The intertwining of our clothes and our Constitution raise fundamental questions of Robson hierarchy, sexuality, and democracy.  From our hairstyles to our shoes, constitutional considerations both constrain and confirm our daily choices.  In turn, our attire and appearance provide multilayered perspectives on the United States Constitution and its interpretations.  Our garments often raise First Amendment issues of expression or religion, but they also prompt questions of equality on the basis of gender, race, and sexuality.  At work, in court, in schools, in prisons, and on the streets, our clothes and grooming provoke constitutional controversies.  Additionally, the production, trade, and consumption of apparel implicate constitutional concerns including colonial sumptuary laws, slavery, wage and hour laws, and current notions of free trade.  The regulation of what we wear -- or don't -- is ubiquitous.

SDS

August 13, 2013 in Books, Gender, News, Scholarship, Sexuality, Weblogs | Permalink | Comments (0) | TrackBack (0)

Wednesday, January 23, 2013

Seventh Circuit Finds Indiana Statute Banning Sex Offenders from Social Media Unconstitutional

In its unanimous twenty page opinion in Doe v. Prosecutor, Marion County today, the Seventh Circuit concluded that the Indiana statute restricting registered sex offenders from social media is unconstitutional.

At issue was Indiana Code § 35-42-4-12, prohibiting sex offenders from “knowingly or intentionally us[ing]: a social networking web site”1 or “an instant messaging or chat room program” that “the offender knows allows a person who is less than eighteen (18) years of age to access or use the web site or program.

Recall that the district judge rejected Doe's First Amendment challenge, concluding the statute was sufficiently tailored and left ample alternatives of communication open, and reasoning that many "sex offenders have difficulty controlling their internal compulsions to commit these crimes. It stands to reason that many sex offenders might sign up for social networking with pure intentions, only to succumb to their inner demons when given the opportunity to interact with potential victims."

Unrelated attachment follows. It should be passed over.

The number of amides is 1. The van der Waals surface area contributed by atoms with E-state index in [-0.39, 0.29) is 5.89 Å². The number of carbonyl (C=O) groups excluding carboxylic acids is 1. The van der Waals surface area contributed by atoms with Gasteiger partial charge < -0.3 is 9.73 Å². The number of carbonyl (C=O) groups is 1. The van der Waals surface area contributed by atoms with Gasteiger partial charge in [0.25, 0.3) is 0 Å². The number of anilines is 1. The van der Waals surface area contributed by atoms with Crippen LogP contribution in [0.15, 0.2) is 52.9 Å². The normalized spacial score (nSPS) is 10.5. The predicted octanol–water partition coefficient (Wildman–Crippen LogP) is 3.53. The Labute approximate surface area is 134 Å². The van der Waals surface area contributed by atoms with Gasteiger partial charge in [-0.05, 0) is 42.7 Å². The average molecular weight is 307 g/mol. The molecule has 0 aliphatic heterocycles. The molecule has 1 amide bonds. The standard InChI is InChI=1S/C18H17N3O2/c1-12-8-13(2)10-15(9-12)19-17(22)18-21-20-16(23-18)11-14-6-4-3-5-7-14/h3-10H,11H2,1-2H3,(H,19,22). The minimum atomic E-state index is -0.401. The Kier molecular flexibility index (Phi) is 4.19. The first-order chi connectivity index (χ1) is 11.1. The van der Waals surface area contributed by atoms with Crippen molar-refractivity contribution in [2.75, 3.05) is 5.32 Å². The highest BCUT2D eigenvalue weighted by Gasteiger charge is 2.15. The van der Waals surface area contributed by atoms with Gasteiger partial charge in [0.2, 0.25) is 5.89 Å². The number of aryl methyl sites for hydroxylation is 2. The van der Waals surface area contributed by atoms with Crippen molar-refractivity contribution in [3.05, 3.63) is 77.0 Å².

Facebook_photoReversing, the Seventh Circuit found that the statute was not narrowly tailored to serve the state’s interests, but "broadly prohibits substantial protected speech rather than specifically targeting the evil of improper communications to minors." The opinion stressed that there were many alternative - and more specific - means by which the state could accomplish its purpose.

The court made clear that the problem was the statute's overbreadth with its caveat:

this opinion should not be read to affect district courts’ latitude in fashioning terms of supervised release, 18 U.S.C. § 3583(a) (“The court, in imposing a sentence to a term of imprisonment for a felony or a misdemeanor, may include as a part of the sentence a requirement that the defendant be placed on a term of supervised release after imprisonment[.]”), or states from implementing similar solutions. Our penal system necessarily implicates various constitutional rights, and we review sentences under distinct doctrines.

Additionally, while subsequent Indiana statutes might meet a narrowly tailored requirement, "the blanket ban on social media in this case regrettably" did not.

RR

January 23, 2013 in First Amendment, Sexuality, Speech, Web/Tech, Weblogs | Permalink | Comments (0) | TrackBack (0)

Thursday, January 3, 2013

Daily Read: SCOTUS Website on DOMA and Proposition 8

The Supreme Court of the United States has updated its website to include a page entitled "Filings in the Defense of Marriage Act  and California’s Proposition 8 cases,"  or   "DOMPRP8."

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It promises to be helpful, with "live links to the orders, case filings, and other information pertaining to the Defense of Marriage Act and California’s Proposition 8 cases."